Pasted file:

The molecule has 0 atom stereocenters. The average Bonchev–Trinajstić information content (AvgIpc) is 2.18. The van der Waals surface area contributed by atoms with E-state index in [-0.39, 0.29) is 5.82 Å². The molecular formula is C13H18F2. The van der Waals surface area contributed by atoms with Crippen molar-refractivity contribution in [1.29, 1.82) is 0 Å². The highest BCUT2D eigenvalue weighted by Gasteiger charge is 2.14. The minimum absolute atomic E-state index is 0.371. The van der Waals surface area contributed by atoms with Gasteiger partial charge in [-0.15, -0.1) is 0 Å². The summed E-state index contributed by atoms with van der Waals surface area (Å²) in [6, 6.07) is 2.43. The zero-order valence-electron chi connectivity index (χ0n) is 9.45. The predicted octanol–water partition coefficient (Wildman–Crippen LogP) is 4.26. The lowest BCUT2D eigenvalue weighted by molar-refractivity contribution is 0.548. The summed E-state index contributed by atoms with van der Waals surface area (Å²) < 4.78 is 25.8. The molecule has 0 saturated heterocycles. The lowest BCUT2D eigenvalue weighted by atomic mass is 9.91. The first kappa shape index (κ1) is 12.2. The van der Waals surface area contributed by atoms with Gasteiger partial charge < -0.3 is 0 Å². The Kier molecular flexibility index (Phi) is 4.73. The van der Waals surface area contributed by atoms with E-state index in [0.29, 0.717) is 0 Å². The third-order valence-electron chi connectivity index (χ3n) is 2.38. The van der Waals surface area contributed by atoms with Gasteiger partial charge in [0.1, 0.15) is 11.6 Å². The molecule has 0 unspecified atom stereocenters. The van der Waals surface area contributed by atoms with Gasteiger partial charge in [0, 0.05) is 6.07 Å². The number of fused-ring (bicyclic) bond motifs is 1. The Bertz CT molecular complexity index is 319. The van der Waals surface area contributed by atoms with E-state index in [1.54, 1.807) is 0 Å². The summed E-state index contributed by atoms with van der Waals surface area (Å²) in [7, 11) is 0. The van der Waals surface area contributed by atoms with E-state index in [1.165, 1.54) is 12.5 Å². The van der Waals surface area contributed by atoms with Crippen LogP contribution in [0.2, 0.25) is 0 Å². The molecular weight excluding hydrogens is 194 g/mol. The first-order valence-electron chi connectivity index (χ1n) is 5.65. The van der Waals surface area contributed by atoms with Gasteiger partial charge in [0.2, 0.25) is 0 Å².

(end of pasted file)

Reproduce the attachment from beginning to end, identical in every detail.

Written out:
The molecule has 0 atom stereocenters. The average Bonchev–Trinajstić information content (AvgIpc) is 2.18. The van der Waals surface area contributed by atoms with E-state index in [-0.39, 0.29) is 5.82 Å². The molecular formula is C13H18F2. The van der Waals surface area contributed by atoms with Crippen molar-refractivity contribution in [1.29, 1.82) is 0 Å². The highest BCUT2D eigenvalue weighted by Gasteiger charge is 2.14. The minimum absolute atomic E-state index is 0.371. The van der Waals surface area contributed by atoms with Gasteiger partial charge in [-0.15, -0.1) is 0 Å². The summed E-state index contributed by atoms with van der Waals surface area (Å²) in [6, 6.07) is 2.43. The zero-order valence-electron chi connectivity index (χ0n) is 9.45. The predicted octanol–water partition coefficient (Wildman–Crippen LogP) is 4.26. The lowest BCUT2D eigenvalue weighted by molar-refractivity contribution is 0.548. The summed E-state index contributed by atoms with van der Waals surface area (Å²) < 4.78 is 25.8. The molecule has 0 saturated heterocycles. The lowest BCUT2D eigenvalue weighted by atomic mass is 9.91. The first kappa shape index (κ1) is 12.2. The van der Waals surface area contributed by atoms with Gasteiger partial charge < -0.3 is 0 Å². The Kier molecular flexibility index (Phi) is 4.73. The van der Waals surface area contributed by atoms with E-state index in [0.29, 0.717) is 0 Å². The third-order valence-electron chi connectivity index (χ3n) is 2.38. The van der Waals surface area contributed by atoms with Gasteiger partial charge in [0.1, 0.15) is 11.6 Å². The molecule has 0 unspecified atom stereocenters. The van der Waals surface area contributed by atoms with Gasteiger partial charge in [0, 0.05) is 6.07 Å². The number of fused-ring (bicyclic) bond motifs is 1. The Bertz CT molecular complexity index is 319. The van der Waals surface area contributed by atoms with E-state index in [1.54, 1.807) is 0 Å². The summed E-state index contributed by atoms with van der Waals surface area (Å²) in [7, 11) is 0. The van der Waals surface area contributed by atoms with E-state index in [1.165, 1.54) is 12.5 Å². The van der Waals surface area contributed by atoms with Crippen LogP contribution in [0.2, 0.25) is 0 Å². The molecular weight excluding hydrogens is 194 g/mol. The first-order valence-electron chi connectivity index (χ1n) is 5.65. The van der Waals surface area contributed by atoms with Gasteiger partial charge in [0.2, 0.25) is 0 Å².